As a sophomore, he went 8-4 with a 3.16 ERA, 1.38 WHIP and 104 K/42 BB over 102.2 innings. He has cut his BB/9 from 3.7 last year to 2.7 this year while gaining velocity and movement.
Ryne Stanek, RHP, Arkansas. The 6’-4” right-hander entered the season with talks of being potentially the first overall pick in the 2013 MLB draft. While he hasn’t been terrible, the season hasn’t started off the way many had hoped. Over four starts, he is 1-1 with a 3.71 ERA, 1.53 WHIP and 16 K/10 BB over 17 innings. He has pitched into the sixth innings in only one of those starts and his 5.3 BB/9 is alarming. The command may be off thus far, but his stuff is still great. He features a low/mid-90s fastball with movement, a plus slider and a solid change-up with late fade. He also adds a curveball that isn’t quite on par with his slider but still a decent offering.
As a sophomore, he went 7-4 with a 2.91 ERA, 1.21 WHIP and 80 K/33 BB over 86.2 innings. His frame suggests he could easily add 15-20 pounds to his 180-pound frame and he has great poise on the mound. His command has been an issue in the past and continues to be this year. If he can improve on that, he has all the stuff to be an ace.
High school bats
Clint Frazier, OF, Loganville HS (GA). Frazier’s talents were on full display in a highly anticipated match-up against friend and rival Austin Meadows and his Grayson team on March 12. Before the game even started, he wowed nearly 100 scouts by hitting 23 home runs in batting practice, as well as showing off his plus arm (98 mph) by throwing a strike from mid-centerfield. Then he hit two home runs during the game, one of them a towering shot over the trees in left. One scout called it the longest home run he had ever seen a prep player hit. He finished the game 2-for-4 with two home runs and five RBI as his team won 14-4 by mercy rule in the sixth inning.
The 6’-1”, 190-pound right-hander is now hitting .600 (15-for-25) over seven games with six home runs and 18 RBI. As a junior, he hit .424 with 24 home runs and stole 14 bases over 114 at-bats. He is built like a tank and his incredible bat speed allows for some of the best power in the 2013 MLB draft — maybe the best. Along with his plus arm, he also has plus speed and is very aggressive in all aspects of the game. Some question if he will be able to remain in center field, but his arm and speed would play extremely well in right, as well. Like the Cubs first-round pick in 2012, Albert Almora, Frazier has a very high understanding of the game, is a high-character kid and all he wants to do is play baseball. A future outfield of Frazier, Almora and Jorge Soler could be something really special on the North Side. Here is an interview I did with Frazier.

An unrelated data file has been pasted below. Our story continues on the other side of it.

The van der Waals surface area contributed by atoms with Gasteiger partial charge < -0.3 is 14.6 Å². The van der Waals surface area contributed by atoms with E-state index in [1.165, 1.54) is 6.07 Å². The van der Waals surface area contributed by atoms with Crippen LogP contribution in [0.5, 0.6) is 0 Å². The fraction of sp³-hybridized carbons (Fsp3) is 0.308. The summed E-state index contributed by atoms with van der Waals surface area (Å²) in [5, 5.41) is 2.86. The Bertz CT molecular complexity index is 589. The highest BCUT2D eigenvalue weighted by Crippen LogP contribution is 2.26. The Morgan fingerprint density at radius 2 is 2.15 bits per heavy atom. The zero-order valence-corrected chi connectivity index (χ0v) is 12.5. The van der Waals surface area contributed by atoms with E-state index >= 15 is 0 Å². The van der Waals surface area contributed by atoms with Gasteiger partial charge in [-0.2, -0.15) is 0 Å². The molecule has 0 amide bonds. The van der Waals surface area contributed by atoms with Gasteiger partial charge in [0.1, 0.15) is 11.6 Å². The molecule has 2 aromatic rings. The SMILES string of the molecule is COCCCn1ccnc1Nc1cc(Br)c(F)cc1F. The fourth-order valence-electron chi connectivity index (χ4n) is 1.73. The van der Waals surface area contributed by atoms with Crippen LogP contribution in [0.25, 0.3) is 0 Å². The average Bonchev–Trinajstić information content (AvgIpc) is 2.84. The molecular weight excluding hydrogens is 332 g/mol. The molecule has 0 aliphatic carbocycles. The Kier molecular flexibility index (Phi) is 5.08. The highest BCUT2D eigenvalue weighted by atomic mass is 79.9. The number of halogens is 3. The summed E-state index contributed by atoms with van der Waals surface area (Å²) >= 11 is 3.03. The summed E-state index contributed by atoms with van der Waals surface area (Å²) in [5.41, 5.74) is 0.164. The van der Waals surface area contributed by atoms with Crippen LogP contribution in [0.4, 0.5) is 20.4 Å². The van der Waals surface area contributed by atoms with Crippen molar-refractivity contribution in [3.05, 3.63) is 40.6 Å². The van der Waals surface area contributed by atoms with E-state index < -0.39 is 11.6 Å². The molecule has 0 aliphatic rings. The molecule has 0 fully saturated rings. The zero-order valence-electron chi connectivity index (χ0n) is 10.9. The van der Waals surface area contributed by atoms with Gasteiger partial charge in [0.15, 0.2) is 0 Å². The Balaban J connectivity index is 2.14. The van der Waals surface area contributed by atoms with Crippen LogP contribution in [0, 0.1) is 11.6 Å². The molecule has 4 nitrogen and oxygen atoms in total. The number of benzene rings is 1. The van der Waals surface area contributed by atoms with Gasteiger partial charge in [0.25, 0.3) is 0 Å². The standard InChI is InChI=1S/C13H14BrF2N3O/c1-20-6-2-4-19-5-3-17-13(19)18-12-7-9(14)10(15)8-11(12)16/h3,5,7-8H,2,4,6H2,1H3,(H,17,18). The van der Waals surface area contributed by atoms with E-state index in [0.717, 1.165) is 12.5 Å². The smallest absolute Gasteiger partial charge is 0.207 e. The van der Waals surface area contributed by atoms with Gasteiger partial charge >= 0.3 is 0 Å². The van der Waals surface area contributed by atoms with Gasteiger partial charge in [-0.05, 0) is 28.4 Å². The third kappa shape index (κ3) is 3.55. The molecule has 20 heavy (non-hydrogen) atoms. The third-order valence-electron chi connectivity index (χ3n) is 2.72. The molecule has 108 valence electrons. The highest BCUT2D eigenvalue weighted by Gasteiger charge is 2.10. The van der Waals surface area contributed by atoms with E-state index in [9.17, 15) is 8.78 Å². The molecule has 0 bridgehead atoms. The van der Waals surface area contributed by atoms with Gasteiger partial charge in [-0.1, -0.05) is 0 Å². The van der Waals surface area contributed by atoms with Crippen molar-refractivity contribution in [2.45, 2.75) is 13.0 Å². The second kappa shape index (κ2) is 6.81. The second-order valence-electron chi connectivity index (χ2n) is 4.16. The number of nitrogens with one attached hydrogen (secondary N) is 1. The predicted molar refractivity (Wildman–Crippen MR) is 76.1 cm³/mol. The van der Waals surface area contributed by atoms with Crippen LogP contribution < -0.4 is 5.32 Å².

Austin Meadows, OF, Grayson HS (GA). Like Frazier, there isn’t much to dislike about Meadows. At 6’-4” and 200 pounds, the left-hander has great power to all fields, a plus arm and plus speed. Maybe not as electric as Frazier, his ceiling may be a bit higher because of his size and ability to rake from the left side. In the match-up with Frazier, he finished 0-for-1 with a walk and hit by pitch, hardly seeing a pitch to swing at. On the season, he is hitting .471 with a home run and six RBI.
Meadows has been a name on the scene for quite some time. As a member of U16 Team USA in 2011, he put on a show for the ages as USA won the gold at the IBAF Youth Championships held in Mexico. Over eight games, he knocked in a Team USA record 28 runs. To put that into absurd perspective, over a 162-game season, that works out to 567 RBI, probably a record of sorts. Some think Meadows has a better chance to stick at center field than Frazier as he understand routes better at this stage and his speed allows him to get to anything hit to him. Another high character kid, he stated at the beginning of the year he would avoid interviews and anything draft related to put all of his focus on his game.